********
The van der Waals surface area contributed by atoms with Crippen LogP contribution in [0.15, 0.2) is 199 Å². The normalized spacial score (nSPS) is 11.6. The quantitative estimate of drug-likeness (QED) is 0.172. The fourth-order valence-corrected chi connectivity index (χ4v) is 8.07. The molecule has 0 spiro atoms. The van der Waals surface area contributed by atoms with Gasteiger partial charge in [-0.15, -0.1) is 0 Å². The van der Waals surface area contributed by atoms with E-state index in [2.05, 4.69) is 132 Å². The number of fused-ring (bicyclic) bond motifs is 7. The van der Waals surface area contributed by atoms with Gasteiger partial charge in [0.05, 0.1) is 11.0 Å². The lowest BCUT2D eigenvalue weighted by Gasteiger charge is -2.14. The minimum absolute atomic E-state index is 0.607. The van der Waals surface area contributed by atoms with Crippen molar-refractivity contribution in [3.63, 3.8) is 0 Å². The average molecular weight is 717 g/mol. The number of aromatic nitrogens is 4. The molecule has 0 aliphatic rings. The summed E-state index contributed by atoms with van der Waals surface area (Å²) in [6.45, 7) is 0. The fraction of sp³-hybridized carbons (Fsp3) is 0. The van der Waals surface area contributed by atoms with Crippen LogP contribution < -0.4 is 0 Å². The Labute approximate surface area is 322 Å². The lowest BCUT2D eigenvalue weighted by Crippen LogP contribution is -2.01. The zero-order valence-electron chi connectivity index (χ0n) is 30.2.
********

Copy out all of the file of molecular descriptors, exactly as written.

The van der Waals surface area contributed by atoms with Crippen LogP contribution in [0.15, 0.2) is 199 Å². The normalized spacial score (nSPS) is 11.6. The quantitative estimate of drug-likeness (QED) is 0.172. The fourth-order valence-corrected chi connectivity index (χ4v) is 8.07. The molecule has 0 spiro atoms. The van der Waals surface area contributed by atoms with Gasteiger partial charge in [-0.15, -0.1) is 0 Å². The van der Waals surface area contributed by atoms with E-state index in [2.05, 4.69) is 132 Å². The number of fused-ring (bicyclic) bond motifs is 7. The van der Waals surface area contributed by atoms with Gasteiger partial charge in [0.05, 0.1) is 11.0 Å². The lowest BCUT2D eigenvalue weighted by Gasteiger charge is -2.14. The minimum absolute atomic E-state index is 0.607. The van der Waals surface area contributed by atoms with Crippen molar-refractivity contribution in [3.63, 3.8) is 0 Å². The average molecular weight is 717 g/mol. The number of aromatic nitrogens is 4. The molecule has 0 aliphatic rings. The summed E-state index contributed by atoms with van der Waals surface area (Å²) in [6.45, 7) is 0. The fraction of sp³-hybridized carbons (Fsp3) is 0. The van der Waals surface area contributed by atoms with Crippen LogP contribution < -0.4 is 0 Å². The Labute approximate surface area is 322 Å². The lowest BCUT2D eigenvalue weighted by Crippen LogP contribution is -2.01. The zero-order valence-electron chi connectivity index (χ0n) is 30.2.